I am working as Scrum Master on a large software project. We are currently running Scrum. We have about one month left in the development phase before we are supposed to end our implementation phase.

I am strongly considering switching to Kanban (Or GTD) for the last couple of weeks due to:

  1. We have an absolute deadline
  2. It is very hard to plan two (or one) week ahead now that we are this close to the end. The agenda, priority and outstanding tasks changes almost each day. We daily find new tasks we must remember to do before we can say our development phase is finished.
  3. Kanban let me easier identfiy which tasks are waiting for reponse, which tasks are waiting for verification etc.

Anybody have experiences with this? Is this a good idea?

Our sprints are not entirely pontensial shippable increments (I know they should have been, but thats not what I want to discuss here)

3 Answers 3


Even though I can be considered a Kanban proponent I would think twice before making such move.

On one side:

  • Kanban deals very neatly with rapidly changing task priorities. It is a good answer for environments where classic time-boxed approach, here: Scrum, doesn't work very well.

  • Introducing simple Kanban system doesn't require much effort.

  • Kanban itself isn't an approach to software development and/or project management and should be put on the top of something. However, it seems that you already have this "something" as, at the moment, you have your project organized.

On the other hand:

  • Adding new tool to your toolbox always adds some hassle and, since you are at the end of the project, it may not be such a good idea to add the hassle now.

  • Kanban, as pretty much any other tool, will give you value if and only if you get team buy-in before introducing it. I mean Kanban board is useless unless it is updated by everyone in the team regularly.

  • If you are fluent with what you do, namely following Scrum, resigning from a part of it, namely time-boxing, may have a negative impact on team's productivity. At the same time it'll take some time before you get familiar with a new method, so there can be a question when you're going to get value of switching to other method.

All in all, I would definitely consider Kanban to such work as it gives you pretty good visibility and high flexibility in a situation where priorities are changing all the time. However, I wouldn't say that, in your case, it is a sure-shot decision. If you planned for it in a bit longer perspective it would be a no-brainer to try Kanban.

Personally, I'd probably try anyway and treat it as an experiment. If it works you keep doing it. If it doesn't you retreat back to what you are good at and eventually try Kanban in another project with a bit more preparation.


I would be hesitant to switching to a different methodology in the "crunch" of a deadline. Generally when you make this type of change the team slows down for a few weeks until they get into the groove. By the sounds of it you don't have that option.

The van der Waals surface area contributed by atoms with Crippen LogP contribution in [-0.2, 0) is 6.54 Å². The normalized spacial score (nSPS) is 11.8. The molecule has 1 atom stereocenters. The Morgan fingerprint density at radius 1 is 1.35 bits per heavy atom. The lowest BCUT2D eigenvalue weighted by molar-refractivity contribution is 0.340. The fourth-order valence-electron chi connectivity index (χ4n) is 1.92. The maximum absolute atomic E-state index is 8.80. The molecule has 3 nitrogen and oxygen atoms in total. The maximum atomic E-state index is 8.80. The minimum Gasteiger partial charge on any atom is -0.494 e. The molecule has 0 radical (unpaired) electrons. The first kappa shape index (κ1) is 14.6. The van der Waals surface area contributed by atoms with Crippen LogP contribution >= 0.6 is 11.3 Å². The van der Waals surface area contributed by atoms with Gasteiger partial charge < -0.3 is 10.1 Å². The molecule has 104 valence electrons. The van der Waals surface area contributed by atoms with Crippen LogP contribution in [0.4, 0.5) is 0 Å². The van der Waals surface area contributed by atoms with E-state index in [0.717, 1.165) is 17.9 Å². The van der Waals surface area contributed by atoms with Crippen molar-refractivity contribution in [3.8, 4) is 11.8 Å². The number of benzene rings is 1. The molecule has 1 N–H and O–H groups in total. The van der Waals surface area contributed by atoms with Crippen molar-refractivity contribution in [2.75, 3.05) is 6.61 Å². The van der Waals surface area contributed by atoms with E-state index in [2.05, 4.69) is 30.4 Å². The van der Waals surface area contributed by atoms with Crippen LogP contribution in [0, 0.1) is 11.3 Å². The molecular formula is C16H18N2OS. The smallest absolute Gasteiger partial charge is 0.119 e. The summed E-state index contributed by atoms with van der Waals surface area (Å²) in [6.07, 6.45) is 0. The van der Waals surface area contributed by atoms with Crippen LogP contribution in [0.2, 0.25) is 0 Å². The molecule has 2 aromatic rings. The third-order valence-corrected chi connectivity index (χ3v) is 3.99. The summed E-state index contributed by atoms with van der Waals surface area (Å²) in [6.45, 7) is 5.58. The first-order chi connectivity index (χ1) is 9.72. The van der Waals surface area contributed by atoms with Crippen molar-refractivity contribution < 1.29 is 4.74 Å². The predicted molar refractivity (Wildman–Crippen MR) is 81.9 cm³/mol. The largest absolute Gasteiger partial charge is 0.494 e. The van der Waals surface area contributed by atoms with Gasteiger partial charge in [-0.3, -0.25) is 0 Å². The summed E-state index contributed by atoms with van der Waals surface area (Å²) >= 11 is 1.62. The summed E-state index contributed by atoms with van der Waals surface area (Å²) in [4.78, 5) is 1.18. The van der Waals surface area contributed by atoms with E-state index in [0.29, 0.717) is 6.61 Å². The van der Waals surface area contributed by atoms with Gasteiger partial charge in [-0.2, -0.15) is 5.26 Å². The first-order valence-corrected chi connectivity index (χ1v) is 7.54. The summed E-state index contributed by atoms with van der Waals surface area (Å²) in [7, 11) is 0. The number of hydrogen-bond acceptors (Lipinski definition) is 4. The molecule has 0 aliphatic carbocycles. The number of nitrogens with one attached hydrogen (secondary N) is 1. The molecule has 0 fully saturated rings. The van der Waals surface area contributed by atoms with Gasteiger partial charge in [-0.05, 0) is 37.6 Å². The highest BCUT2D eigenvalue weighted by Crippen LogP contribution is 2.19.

Have you considered moving to a one week sprint increment given that your scope is in flux for the remaining work of your project?

As the scrum master have you talked with the teams delivering the work and ask them how they feel about the scope and what "could" be done to assist them in delivering on time?


Kanban won't help you to identify tasks, but it will make it easier to visualise and address them. I don't know how much you know about Kanban, but here are my hints and tips.

The biggest advantage for me is to make my Kanban board reflect reality. You may find it's more helpful to start by identifying and clustering the work that needs to be done, and then drawing the board up to reflect that work. If work is in different stages of verification, try to reflect those phases as close to production as you can - this will help you identify what needs to be done and who needs to do it.

Other than that, we finish what we need, and we don't start anything new - even if we need it - until we've finished the needed work that's already in progress. That helps us limit our work. It sounds like you've already exceeded any WIP limits that might help; however, you can work out who's busiest and help them (especially your testers!) and encourage the team to help each other finish before starting anything new. If you manage to get a flow of work going, put WIP limits in place at that point, but don't forget that the work needs to make it all the way through to production-ready.

If you're getting new tasks every day, you'll need access to your business experts more frequently than you used to in Scrum. Are they ready for that? You can have a separate cadence for engaging them, retrospectives, showcases, etc. - you don't have to be tied to sprints.

If at any point the team seems resistant it may be worth rethinking. Learning new things tends to slow a team down at first, and you may not have time.

Lastly, it may be possible at this late stage that nothing you do can result in a successful release - Kanban isn't a silver bullet. Best of luck with it, and I hope your project release is a pleasant surprise for everyone!

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